IN a heart­warm­ing story of men­tor­ship in ac­tion, Lon­don’s TheIn­de­pen­dent re­cently re­ported that Alice Wa­ters, famed owner of Chez Panisse in Cal­i­for­nia, had vis­ited Peter­sham Nurs­eries in Sur­rey, where Skye Gyn­gell is head chef. Gyn­gell says Wa­ters has been her ca­reer-long hero.

‘‘ I do con­fess that I ar­rived at work be­fore 5am on Sun­day morn­ing,’’ Gyn­gell said, ‘‘ but as soon as Alice walked in, with her dear friend Sally Clarke, I re­laxed . . . She said that she had wanted to come to Peter­sham for a long time. She stayed late into the af­ter­noon, spend­ing time in the kitchen with the chefs, of­fer­ing ad­vice and telling sto­ries.’’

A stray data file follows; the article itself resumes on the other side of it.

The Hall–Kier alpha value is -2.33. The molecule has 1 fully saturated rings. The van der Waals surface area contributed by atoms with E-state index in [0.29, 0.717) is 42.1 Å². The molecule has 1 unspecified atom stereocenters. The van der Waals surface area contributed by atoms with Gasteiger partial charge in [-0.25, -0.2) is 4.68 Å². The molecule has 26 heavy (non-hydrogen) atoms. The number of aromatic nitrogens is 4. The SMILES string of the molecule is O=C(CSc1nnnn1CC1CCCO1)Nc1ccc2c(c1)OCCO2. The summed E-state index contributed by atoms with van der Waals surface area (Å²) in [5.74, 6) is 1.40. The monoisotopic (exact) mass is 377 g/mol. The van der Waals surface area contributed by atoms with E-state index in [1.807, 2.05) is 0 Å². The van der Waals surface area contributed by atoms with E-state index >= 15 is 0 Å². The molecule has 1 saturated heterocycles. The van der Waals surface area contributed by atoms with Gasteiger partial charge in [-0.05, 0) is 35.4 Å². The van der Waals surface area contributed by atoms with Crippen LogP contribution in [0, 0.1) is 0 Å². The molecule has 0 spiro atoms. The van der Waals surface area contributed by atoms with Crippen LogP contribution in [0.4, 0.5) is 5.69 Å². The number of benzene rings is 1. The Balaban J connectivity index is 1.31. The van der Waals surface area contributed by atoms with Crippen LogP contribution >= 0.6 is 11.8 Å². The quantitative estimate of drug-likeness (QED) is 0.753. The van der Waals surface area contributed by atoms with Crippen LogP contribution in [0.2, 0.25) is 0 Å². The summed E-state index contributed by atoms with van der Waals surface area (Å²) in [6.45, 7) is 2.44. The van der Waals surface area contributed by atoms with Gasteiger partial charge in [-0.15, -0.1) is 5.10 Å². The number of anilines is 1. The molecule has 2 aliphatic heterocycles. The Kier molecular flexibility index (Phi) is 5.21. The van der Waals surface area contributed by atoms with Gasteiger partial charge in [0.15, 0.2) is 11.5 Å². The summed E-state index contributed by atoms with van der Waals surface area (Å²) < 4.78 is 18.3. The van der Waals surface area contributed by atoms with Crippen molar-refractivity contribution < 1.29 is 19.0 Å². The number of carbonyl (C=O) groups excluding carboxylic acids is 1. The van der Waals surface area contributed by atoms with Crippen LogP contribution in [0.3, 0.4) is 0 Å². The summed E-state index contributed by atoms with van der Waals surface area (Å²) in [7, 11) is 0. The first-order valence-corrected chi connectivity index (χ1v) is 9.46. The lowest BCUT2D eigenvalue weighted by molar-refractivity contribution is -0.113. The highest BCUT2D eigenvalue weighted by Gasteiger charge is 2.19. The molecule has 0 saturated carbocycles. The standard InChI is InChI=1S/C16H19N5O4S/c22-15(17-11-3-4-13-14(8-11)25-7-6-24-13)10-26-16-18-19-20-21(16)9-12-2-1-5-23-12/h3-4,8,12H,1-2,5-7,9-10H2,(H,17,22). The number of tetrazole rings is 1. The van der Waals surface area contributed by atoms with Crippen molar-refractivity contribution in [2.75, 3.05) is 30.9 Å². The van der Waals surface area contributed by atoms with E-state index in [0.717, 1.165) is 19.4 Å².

TASSIE, later this month, is hold­ing out the lure of a wilder­ness stay cush­ioned by some of the is­land’s best food and wine. Devil’s Cor­ner, Pirie Es­tate and Hardy’s Bay of Fires wines, pro­duc­ers Heidi Farm, El­gaar Farm and Tas­ma­nian High­land Cheese, 41 De­grees South salmon and Spring­field Deer Farm, plus new spe­cial­ist pro­duc­ers will be at Top Tastes in Tas­ma­nia fes­ti­val at Voy­ages Cra­dle Moun­tain Lodge. Now in its 13th year, there will be fes­ti­val de­gus­ta­tion din­ners, cook­ing demon­stra­tions, even fly­fish­ing tu­to­ri­als. June 23-26. www.cradle­moun­tain­